BELLINGHAM — There will come a time, perhaps a year from now, when Maealie Glanzer gets a firsthand look at exactly where she came from.
But these days, still only 13 and fresh off being co-grand marshal of the Seafair Torchlight Parade while charting a hockey path toward a faraway Winter Olympics dream, present-day life is coming at her fast. There are daily workouts, supplementary on-ice training, travel tournaments with her Sno-King elite squad and increased public visibility as a youth spokesperson for Women’s Pro Hockey Seattle.
So despite already being likely the most decorated hockey player — the ice version of hockey, anyway — from her native Uganda, exploring roots isn’t topping Glanzer’s priorities.
“I’m not really focused on the past, more on the future,” she said this month at her family’s Bellingham home. “Because I think what impacts you the most is what’s in your future.”
She admittedly knows little about the impoverished East African nation she was adopted from at age 2; of the murderous 1970s regime of dictator Idi Amin, the 1980s civil war following his exile, or the onetime pariah state’s ensuing struggle to modernize.
Still, the past can linger as Glanzer’s present-day accomplishments accumulate.
Her adoption was highlighted last year when she received the state’s first $1,000 equipment scholarship from Black Girl Hockey Club. And in May upon receiving the Wayne Gittinger Inspirational Youth Award at the 87th Seattle Sports Star of the Year banquet. Then again last month as she rode in a Mercedes convertible, one of six female grand marshals at a Torchlight Parade previously featuring Sonics great Gary Payton, Guns ‘N Roses bassist Duff McKagan, actress Anna Faris, soccer star DeAndre Yedlin and comedian Drew Carey in identical roles.
“I’d never been in a parade,” Glanzer said. “It was kind of intimidating. You try to wave at everyone and smile at everyone. But it was really fun.”
At the parade’s end, she was unexpectedly thrust into a live television interview. “It was kind of along the lines of the future of women’s hockey in Seattle and how it might impact people,” she said.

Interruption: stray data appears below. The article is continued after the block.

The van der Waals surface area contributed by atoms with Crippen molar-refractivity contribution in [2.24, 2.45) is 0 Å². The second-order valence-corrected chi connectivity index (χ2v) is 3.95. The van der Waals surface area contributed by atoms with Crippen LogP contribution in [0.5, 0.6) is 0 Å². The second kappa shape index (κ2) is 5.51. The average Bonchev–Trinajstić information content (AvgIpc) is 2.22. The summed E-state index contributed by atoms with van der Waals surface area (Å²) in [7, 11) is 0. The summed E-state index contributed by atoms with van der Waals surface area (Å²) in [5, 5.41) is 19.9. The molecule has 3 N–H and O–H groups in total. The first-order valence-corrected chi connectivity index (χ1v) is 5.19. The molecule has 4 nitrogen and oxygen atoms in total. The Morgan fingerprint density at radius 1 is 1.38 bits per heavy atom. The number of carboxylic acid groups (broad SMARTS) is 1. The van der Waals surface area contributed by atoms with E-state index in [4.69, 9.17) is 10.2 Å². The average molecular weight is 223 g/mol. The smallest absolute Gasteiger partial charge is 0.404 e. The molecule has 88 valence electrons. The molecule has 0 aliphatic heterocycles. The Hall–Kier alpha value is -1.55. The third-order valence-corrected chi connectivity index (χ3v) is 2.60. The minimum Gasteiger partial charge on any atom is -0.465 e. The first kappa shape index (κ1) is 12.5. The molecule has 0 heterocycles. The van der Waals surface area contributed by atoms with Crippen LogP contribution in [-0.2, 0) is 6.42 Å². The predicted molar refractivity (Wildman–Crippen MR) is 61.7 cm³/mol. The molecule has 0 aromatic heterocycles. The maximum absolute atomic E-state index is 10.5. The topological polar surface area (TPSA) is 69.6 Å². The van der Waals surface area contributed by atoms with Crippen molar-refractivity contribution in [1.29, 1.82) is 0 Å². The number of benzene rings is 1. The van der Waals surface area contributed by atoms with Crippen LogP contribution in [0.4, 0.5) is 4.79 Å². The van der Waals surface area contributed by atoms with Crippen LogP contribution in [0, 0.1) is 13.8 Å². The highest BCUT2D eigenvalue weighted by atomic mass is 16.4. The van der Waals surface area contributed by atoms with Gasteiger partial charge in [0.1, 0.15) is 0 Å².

Glanzer hopes to be among those positively impacted. Her scholarship positioned her to meet Black female pros such as Saroya Tinker, Blake Bolden and Sarah Nurse.
“I ask them for advice on how to get better,” she said. “Or, if I’m about to go to a camp, I’ll ask them about the mental part of it that I should be preparing for.”
Those discussions sparked at least some Glanzer interest in past events. She’s intrigued by the evolution of the women’s game, especially with players of color.
“I like to look at things like, ‘How many people of color are on the Olympic team this year? On the college teams?’ Or, ‘Where are they from?’ Because most are from Minnesota or heavy hockey places. We don’t see many kids from Washington.”
And in the context of hockey, if not her birth certificate, Washington is where Glanzer calls home. At her age — she turns 14 Sept. 1 — no one is pressuring her to own her Ugandan heritage despite its increased visibility.
Glanzer hasn’t seen Uganda since parents Carrie, 40 and a nurse, and Brandon, 39 and a middle-school teacher, adopted her in 2010 from an orphanage in Jinja, a port city of 300,000 adjacent to Lake Victoria. Young “Mae” lived there with future adoptive sisters, Kaatri and Brynn, then 4 and 6.
Ugandan law allowed the Glanzers to adopt up to two children at a time. They got matched with Mae and Kaatri, and spent 40 days in Uganda awaiting approval to leave, living at a nearby guesthouse.
“Learning to parent a child in a Third World country was interesting,” said Carrie Glanzer, who had done humanitarian work in Uganda and long wanted to adopt. “And you never knew when you’d be done. It was always, ‘Tomorrow, tomorrow.’ And we were like, ‘You’ve been telling us that for two weeks.’ “